Oh, I can tell you one major retailer out there rarely detains anyone. They will have their in-store LP follow shoplifters home and get their address (even multiple times to be sure) rather than confronting them in the store. Add it to the file. Also heavily use facial recognition software when the customer comes back. They will very much target (no pun intended) and focus on the frequent shoplifers and have the software to do it. How many times you let them get away with it depends what they are taking. If they are taking $500 electronics items out the door it doesn't take many times for you to be able to press charges. If they are taking $40 worth of body wash it is going to take a while.

I have observed where someone steals and gets away with it, and is then confronted when they return to the store advising them to not do it again. Where this can become a problem is if you falsely accuse someone of a past incident. I would say if doing this, you better have tape of them previously stealing on file and with 100% certainty know it is them in case they try to file some kind of lawsuit.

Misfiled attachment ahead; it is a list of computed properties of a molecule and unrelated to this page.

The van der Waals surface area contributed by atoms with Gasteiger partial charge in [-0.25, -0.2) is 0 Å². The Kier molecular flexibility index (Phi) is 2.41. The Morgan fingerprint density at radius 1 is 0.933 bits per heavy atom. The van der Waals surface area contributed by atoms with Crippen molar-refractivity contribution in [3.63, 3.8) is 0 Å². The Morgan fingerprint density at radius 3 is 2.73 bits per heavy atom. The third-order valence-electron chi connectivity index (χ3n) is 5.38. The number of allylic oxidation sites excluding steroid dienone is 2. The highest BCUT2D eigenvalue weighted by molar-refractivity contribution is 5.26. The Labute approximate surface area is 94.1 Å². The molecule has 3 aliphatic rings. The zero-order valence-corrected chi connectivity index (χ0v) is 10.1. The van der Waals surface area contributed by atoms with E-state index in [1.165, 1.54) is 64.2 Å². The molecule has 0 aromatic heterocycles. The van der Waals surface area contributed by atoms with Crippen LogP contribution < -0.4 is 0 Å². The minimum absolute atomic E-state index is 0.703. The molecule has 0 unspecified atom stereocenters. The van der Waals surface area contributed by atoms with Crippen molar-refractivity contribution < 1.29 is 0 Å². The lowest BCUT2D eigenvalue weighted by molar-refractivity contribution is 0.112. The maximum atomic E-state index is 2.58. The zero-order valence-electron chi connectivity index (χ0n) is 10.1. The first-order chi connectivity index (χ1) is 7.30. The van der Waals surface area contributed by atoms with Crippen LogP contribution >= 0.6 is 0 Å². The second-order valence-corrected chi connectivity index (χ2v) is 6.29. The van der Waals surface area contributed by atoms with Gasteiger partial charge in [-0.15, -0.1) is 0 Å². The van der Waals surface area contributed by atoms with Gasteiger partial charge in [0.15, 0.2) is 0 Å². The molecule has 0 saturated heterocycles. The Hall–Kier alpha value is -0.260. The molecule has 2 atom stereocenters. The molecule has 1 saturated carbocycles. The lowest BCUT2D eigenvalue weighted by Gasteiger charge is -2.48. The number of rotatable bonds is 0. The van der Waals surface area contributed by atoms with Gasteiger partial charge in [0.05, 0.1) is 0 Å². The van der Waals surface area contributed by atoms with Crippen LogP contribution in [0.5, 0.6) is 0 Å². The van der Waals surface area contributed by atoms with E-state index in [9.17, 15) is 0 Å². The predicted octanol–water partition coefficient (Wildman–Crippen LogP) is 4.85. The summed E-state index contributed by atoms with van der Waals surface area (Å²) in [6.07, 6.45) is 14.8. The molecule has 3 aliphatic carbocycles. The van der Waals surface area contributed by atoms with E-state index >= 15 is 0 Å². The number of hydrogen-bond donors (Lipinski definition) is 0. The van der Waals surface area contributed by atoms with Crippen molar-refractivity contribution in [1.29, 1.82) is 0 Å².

A number of months ago I was in a grocery store in my area. Some guy walked in and told the head clerk he wanted to "settle his debt." The head clerk said "what? didn't we tell you not to come in here anymore?" The guy said "yeah but I came in here yesterday and nobody said anything to me and I took two candy bars and left but I am here to pay you for them now." The guy put a couple crumpled up dollar bills on a closed checkstand then asked to use the restroom. The head clerk refused it, told the guy not to leave the money, and told him to come back and talk to the store director in the morning. This is an example of the type of shoplifting you don't waste the police's time with. This is a store chain that, previously, in other locations, all of which have since either closed or been sold, I have observed multiple "chase and catch" incidents the vast majority of which involved liquor.